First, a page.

Glenn Greenwald asks an interesting question: Who is the worst president we’ve ever had on civil liberties? There are many to choose from, of course, and he discusses all the major candidates. He points out that most of the worst policies were justified by wars, which is certainly true of Lincoln (who suspended habeas corpus without congressional approval, something absolutely forbidden by the constitution), Wilson (who pretty much shredded the First Amendment to put dissenters from WWI in prison) and FDR (who famously built the Japanese internment camps). And he essentially combines Bush and Obama into one president on this issue, both using the war on terror to justify a massive assault on the Bill of Rights:
And then there are the two War on Terror presidents. George Bush seized on the 9/11 attack to usher in radical new surveillance and detention powers in the PATRIOT ACT, spied for years on the communications of US citizens without the warrants required by law, and claimed the power to indefinitely imprison even US citizens without charges in military brigs.
His successor, Barack Obama, went further by claiming the power not merely to detain citizens without judicial review but to assassinate them (about which the New York Times said: “It is extremely rare, if not unprecedented, for an American to be approved for targeted killing”). He has waged an unprecedented war on whistleblowers, dusting off Wilson’s Espionage Act of 1917 to prosecute more then double the number of whistleblowers than all prior presidents combined. And he has draped his actions with at least as much secrecy, if not more so, than any president in US history.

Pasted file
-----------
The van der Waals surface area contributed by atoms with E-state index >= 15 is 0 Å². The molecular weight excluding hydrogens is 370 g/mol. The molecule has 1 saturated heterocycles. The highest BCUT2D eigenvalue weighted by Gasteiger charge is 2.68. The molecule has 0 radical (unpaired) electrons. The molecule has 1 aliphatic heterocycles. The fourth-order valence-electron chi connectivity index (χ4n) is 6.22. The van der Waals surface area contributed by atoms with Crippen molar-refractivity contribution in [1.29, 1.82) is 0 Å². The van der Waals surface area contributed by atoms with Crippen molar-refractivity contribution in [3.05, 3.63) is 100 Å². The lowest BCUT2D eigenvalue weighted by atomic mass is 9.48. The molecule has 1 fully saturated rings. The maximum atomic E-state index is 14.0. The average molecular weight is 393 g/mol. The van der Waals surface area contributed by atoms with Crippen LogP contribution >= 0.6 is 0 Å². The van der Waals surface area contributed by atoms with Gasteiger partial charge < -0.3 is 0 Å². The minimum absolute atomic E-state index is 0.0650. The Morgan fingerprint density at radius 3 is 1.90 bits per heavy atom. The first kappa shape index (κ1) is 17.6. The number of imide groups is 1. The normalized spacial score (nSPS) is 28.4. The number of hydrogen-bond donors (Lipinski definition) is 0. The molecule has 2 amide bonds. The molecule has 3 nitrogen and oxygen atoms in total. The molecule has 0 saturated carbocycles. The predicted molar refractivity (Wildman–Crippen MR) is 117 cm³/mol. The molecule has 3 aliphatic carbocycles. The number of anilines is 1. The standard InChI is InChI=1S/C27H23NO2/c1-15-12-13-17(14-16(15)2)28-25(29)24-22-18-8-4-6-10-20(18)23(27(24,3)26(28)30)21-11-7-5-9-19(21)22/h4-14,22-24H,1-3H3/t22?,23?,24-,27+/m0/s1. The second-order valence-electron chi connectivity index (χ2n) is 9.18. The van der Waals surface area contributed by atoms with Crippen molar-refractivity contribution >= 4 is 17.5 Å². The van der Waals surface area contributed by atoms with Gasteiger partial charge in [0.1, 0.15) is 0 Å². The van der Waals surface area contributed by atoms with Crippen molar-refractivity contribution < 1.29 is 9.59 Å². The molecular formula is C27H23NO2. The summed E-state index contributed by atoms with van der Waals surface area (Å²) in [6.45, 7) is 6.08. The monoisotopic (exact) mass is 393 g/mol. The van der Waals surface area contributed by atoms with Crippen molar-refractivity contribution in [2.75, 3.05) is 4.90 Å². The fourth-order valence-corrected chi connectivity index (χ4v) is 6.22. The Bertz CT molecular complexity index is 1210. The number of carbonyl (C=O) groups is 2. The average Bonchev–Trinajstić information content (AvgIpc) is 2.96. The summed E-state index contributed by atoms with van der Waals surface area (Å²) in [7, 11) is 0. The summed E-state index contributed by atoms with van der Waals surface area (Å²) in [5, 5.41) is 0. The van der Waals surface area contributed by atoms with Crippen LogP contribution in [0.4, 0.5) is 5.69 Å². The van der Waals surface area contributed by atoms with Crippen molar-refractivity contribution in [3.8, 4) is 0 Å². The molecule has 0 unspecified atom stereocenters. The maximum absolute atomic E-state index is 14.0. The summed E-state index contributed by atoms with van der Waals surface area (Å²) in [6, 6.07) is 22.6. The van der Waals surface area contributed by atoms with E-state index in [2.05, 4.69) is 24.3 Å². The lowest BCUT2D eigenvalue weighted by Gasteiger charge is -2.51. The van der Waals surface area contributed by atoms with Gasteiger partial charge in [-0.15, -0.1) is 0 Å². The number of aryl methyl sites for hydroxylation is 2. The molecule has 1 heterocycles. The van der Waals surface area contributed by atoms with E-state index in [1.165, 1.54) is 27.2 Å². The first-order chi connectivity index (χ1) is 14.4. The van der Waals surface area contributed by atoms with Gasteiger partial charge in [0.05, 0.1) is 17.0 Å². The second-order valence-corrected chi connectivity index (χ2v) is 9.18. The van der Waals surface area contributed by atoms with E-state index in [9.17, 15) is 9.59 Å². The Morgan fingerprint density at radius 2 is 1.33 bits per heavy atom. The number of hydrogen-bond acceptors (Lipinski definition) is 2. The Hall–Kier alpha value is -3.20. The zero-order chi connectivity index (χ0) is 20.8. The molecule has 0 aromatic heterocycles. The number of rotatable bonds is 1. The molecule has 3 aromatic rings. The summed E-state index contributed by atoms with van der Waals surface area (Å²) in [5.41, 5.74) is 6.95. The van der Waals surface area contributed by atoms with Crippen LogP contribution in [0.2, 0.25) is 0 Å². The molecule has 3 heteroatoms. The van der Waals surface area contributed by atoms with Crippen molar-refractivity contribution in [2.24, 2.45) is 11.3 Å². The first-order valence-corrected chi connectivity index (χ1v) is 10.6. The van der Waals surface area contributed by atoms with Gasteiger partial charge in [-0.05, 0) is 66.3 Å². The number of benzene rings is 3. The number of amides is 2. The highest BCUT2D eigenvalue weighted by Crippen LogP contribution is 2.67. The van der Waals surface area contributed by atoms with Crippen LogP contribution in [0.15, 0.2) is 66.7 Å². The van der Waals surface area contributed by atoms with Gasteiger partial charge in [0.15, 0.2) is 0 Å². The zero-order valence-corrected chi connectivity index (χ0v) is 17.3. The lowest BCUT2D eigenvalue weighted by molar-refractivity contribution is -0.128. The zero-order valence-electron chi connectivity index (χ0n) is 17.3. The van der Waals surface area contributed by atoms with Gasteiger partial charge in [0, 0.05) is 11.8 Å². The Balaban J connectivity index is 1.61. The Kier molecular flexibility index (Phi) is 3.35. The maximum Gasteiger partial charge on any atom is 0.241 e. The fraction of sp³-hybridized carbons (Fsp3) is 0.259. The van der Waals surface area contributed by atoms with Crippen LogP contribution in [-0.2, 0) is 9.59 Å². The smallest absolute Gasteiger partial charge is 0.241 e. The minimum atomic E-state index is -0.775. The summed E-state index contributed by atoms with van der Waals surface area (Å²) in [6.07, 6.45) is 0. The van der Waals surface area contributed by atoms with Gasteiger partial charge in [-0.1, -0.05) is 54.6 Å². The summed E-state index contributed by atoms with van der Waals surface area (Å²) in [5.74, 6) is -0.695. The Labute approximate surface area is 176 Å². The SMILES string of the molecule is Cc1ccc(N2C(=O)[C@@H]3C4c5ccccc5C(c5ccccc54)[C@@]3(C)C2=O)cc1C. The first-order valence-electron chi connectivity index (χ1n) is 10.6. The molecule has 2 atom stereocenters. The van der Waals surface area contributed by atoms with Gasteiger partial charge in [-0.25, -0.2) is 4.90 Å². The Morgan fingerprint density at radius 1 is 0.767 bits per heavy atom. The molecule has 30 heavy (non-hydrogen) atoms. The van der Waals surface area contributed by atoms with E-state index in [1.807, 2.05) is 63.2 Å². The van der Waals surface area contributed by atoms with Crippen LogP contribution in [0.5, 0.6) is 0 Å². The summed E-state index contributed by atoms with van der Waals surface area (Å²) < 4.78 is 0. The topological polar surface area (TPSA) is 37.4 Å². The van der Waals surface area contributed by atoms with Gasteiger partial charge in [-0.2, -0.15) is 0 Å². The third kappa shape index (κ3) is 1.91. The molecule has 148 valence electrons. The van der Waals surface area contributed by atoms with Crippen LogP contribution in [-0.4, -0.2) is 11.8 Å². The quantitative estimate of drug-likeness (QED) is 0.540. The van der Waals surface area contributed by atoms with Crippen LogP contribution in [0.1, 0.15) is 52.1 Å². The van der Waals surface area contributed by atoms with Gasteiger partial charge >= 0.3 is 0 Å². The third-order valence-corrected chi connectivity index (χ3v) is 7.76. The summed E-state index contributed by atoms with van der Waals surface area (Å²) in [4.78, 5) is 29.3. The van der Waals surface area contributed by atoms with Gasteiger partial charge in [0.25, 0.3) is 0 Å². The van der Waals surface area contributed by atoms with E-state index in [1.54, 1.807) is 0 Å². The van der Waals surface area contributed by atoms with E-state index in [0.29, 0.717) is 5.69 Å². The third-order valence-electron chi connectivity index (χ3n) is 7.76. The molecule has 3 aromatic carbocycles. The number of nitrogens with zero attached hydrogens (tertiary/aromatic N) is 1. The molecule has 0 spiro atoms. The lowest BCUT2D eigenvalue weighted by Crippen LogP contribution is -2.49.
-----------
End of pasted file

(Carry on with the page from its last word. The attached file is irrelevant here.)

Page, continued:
All true, of course. And Greenwald argues that, while the Japanese internment certainly affected more people, it was also temporary. And it is the permanence of the Bush/Obama war on terror policies that sets them apart:
Ultimately, there are two critical factors that, for me at least, are highly influential if not decisive in determining the proper ranking. The first is the extent to which the civil liberties abuses are temporary or permanent.
Most of the contenders for worst civil liberties abuses were “justified” by traditional wars that had a finite end and thus dissipated once the wars were over. Lincoln’s habeas suspension did not survive the end of the Civil War, nor did FDR’s internment camps survive the end of World War II. The Alien and Sedition Acts were severely diluted fairly quickly, while the bulk of Wilson’s abuses which survived World War I lay dormant until the War on Terror. As horrible as they were, these radical erosions were often finite, arguably by design, since the wars which served as their pretext would foreseeably end at some point.